For Fans Of
The trend of post-hardcore musicians abandoning their plugs and doing acoustic albums presents itself as a challenge – after all, there’s an irony to the desire to tone it down in a genre largely centered on volume. For A Skylit Drive, the acoustic album has been pulled off – but only by a whisker.
Rise: Ascension is split into moments in which the choice of utilising acoustic instrumentals is proven to be both apt and unwise. Broken hearted songs like ‘Unbreakable’ showcase how piano notes and strumming are melded together to make the acoustic instrumentals work and indeed, create a mid-2000’s emo sound that boasts melancholy (see also ‘Save Me Tragedy’). ‘Pendulum’ achieves similar success by using natural instruments to create dynamic layers.
Strings soar through these tracks victoriously, particularly on ‘Said and Done’. Despite being more aggressive, it’s proof that not all ‘acoustic’ songs have to follow the instruction of a single guitar. These songs are rebuilt, but are by no means stripped back.
‘Crash Down’ and ‘Wide Awake’ are additionally textured by well-placed strings which exhibit a high degree of musicianship. That skill is furthered on ‘Shadows’, which blends light vocals and foreboding images intriguingly, and compensates for the somewhat mediocre lyrics that are an unfortunate component of the album.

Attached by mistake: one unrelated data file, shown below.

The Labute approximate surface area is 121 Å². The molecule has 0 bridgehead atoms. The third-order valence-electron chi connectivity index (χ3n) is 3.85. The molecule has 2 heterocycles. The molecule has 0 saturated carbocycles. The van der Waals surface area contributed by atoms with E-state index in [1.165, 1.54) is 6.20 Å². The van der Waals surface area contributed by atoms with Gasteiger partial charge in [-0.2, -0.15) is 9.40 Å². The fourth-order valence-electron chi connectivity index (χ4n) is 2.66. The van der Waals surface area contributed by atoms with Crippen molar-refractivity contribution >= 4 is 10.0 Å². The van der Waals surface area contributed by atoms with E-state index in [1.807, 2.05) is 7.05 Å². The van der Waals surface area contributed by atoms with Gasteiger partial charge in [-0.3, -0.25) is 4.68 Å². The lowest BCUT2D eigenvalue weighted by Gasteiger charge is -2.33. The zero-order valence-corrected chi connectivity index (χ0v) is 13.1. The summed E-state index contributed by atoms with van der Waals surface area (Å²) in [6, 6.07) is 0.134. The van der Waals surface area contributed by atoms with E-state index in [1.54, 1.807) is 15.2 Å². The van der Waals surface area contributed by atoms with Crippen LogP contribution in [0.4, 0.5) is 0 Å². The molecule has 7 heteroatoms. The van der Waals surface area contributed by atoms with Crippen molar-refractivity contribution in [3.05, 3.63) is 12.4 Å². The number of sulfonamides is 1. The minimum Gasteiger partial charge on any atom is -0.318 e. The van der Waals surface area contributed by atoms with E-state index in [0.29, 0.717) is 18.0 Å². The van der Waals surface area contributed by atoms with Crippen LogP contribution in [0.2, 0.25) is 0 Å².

From empowering tracks like ‘Rise’ and ‘I, Enemy’ to mellow numbers like ‘Just Stay’, there is a repetitious lack of innovation in the lyrical department. Unfortunately, making the album real and organic with its instruments fails to neutralise the fact that, at times, its lyrics become so expected and unoriginal they lack resonance.
Another flaw is that while romantic ballads beg for an acoustic do-over, the more aggressive tracks on this record scream (pardon the pun) for the unclean vocals that the original Rise album possessed. ‘Crazy’ is aggressive and disarming, but there are moments when you wish that A Skylit Drive would just be the post-hardcore band that they are and do what they do best. ‘Dreaming In Blue’ uses acoustic instrumentals in a way that makes the word ‘acoustic’ practically redundant. Frankly, at times, the record’s production detracts from its organic atmosphere, and at others the point of ‘acoustic’ is entirely missed.
The desire to experiment is admirable, but Rise: Ascension doesn’t complement the original Rise as much as it could have.
All in all, this experimental record isn’t ground breaking, because it lacks the ability to elevate itself above the album that it was born out of. However, it does provide a solid range of songs to lie awake and stare at your ceiling to. As well as that, it makes an intelligent choice in showcasing the band’s skilful musicianship and Michael Jagmin’s outstanding vocal range. For that, at the very least, it should be commended.
1. Save Me Tragedy
3. Crash Down
6. Said & Done
7. Just Stay
9. I, Enemy
10. Wide Awake
12. Dreaming In Blue